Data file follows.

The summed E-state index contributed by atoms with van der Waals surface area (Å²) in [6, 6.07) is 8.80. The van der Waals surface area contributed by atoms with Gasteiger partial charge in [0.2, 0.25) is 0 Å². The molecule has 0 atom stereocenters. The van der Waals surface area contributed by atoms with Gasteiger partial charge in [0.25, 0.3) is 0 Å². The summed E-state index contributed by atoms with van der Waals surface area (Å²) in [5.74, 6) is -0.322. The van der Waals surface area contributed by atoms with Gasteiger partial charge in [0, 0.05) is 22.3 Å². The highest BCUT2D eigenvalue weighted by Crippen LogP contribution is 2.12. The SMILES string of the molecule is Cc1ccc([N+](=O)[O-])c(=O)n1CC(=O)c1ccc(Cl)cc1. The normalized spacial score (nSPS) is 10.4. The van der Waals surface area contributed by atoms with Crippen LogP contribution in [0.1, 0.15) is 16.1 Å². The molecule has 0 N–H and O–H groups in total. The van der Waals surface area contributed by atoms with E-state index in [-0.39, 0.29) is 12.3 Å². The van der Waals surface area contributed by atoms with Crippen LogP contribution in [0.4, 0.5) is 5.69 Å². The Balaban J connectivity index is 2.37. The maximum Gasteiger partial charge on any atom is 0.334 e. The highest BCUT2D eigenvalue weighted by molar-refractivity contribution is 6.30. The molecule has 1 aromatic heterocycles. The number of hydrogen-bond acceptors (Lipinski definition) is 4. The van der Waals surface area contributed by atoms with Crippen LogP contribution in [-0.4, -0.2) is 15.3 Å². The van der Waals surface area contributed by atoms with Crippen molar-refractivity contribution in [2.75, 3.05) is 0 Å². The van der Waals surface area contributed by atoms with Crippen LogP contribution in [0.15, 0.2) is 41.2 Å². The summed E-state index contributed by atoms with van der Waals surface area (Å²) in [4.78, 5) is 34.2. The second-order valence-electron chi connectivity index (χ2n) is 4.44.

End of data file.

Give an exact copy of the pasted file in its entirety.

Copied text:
The summed E-state index contributed by atoms with van der Waals surface area (Å²) in [6, 6.07) is 8.80. The van der Waals surface area contributed by atoms with Gasteiger partial charge in [0.2, 0.25) is 0 Å². The molecule has 0 atom stereocenters. The van der Waals surface area contributed by atoms with Gasteiger partial charge in [0.25, 0.3) is 0 Å². The summed E-state index contributed by atoms with van der Waals surface area (Å²) in [5.74, 6) is -0.322. The van der Waals surface area contributed by atoms with Gasteiger partial charge in [0, 0.05) is 22.3 Å². The highest BCUT2D eigenvalue weighted by Crippen LogP contribution is 2.12. The SMILES string of the molecule is Cc1ccc([N+](=O)[O-])c(=O)n1CC(=O)c1ccc(Cl)cc1. The normalized spacial score (nSPS) is 10.4. The van der Waals surface area contributed by atoms with Crippen LogP contribution in [0.1, 0.15) is 16.1 Å². The molecule has 0 N–H and O–H groups in total. The van der Waals surface area contributed by atoms with E-state index in [-0.39, 0.29) is 12.3 Å². The van der Waals surface area contributed by atoms with Crippen LogP contribution in [0.4, 0.5) is 5.69 Å². The Balaban J connectivity index is 2.37. The maximum Gasteiger partial charge on any atom is 0.334 e. The highest BCUT2D eigenvalue weighted by molar-refractivity contribution is 6.30. The molecule has 1 aromatic heterocycles. The number of hydrogen-bond acceptors (Lipinski definition) is 4. The van der Waals surface area contributed by atoms with Crippen LogP contribution in [-0.4, -0.2) is 15.3 Å². The van der Waals surface area contributed by atoms with Crippen molar-refractivity contribution in [2.75, 3.05) is 0 Å². The van der Waals surface area contributed by atoms with Crippen LogP contribution in [0.15, 0.2) is 41.2 Å². The summed E-state index contributed by atoms with van der Waals surface area (Å²) in [4.78, 5) is 34.2. The second-order valence-electron chi connectivity index (χ2n) is 4.44.